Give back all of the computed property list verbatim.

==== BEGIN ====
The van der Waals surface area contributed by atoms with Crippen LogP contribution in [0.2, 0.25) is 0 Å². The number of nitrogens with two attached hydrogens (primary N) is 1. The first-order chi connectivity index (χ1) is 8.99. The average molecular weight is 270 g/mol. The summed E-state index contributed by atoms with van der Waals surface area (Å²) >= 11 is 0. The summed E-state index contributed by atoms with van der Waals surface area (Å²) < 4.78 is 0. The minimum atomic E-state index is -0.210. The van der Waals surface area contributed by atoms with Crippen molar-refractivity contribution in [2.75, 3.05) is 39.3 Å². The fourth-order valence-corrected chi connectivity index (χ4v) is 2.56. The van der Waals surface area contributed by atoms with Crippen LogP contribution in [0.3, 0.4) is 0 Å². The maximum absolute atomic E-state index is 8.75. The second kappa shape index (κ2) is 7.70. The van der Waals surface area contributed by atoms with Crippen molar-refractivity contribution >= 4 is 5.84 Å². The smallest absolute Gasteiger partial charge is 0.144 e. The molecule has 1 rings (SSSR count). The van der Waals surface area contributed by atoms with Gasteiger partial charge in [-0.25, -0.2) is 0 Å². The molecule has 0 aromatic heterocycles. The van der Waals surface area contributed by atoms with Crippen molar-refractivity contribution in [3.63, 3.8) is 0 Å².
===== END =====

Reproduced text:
The van der Waals surface area contributed by atoms with Crippen LogP contribution in [0.2, 0.25) is 0 Å². The number of nitrogens with two attached hydrogens (primary N) is 1. The first-order chi connectivity index (χ1) is 8.99. The average molecular weight is 270 g/mol. The summed E-state index contributed by atoms with van der Waals surface area (Å²) >= 11 is 0. The summed E-state index contributed by atoms with van der Waals surface area (Å²) < 4.78 is 0. The minimum atomic E-state index is -0.210. The van der Waals surface area contributed by atoms with Crippen molar-refractivity contribution in [2.75, 3.05) is 39.3 Å². The fourth-order valence-corrected chi connectivity index (χ4v) is 2.56. The van der Waals surface area contributed by atoms with Crippen LogP contribution in [0.3, 0.4) is 0 Å². The maximum absolute atomic E-state index is 8.75. The second kappa shape index (κ2) is 7.70. The van der Waals surface area contributed by atoms with Crippen molar-refractivity contribution >= 4 is 5.84 Å². The smallest absolute Gasteiger partial charge is 0.144 e. The molecule has 1 rings (SSSR count). The van der Waals surface area contributed by atoms with Gasteiger partial charge in [-0.25, -0.2) is 0 Å². The molecule has 0 aromatic heterocycles. The van der Waals surface area contributed by atoms with Crippen molar-refractivity contribution in [3.63, 3.8) is 0 Å².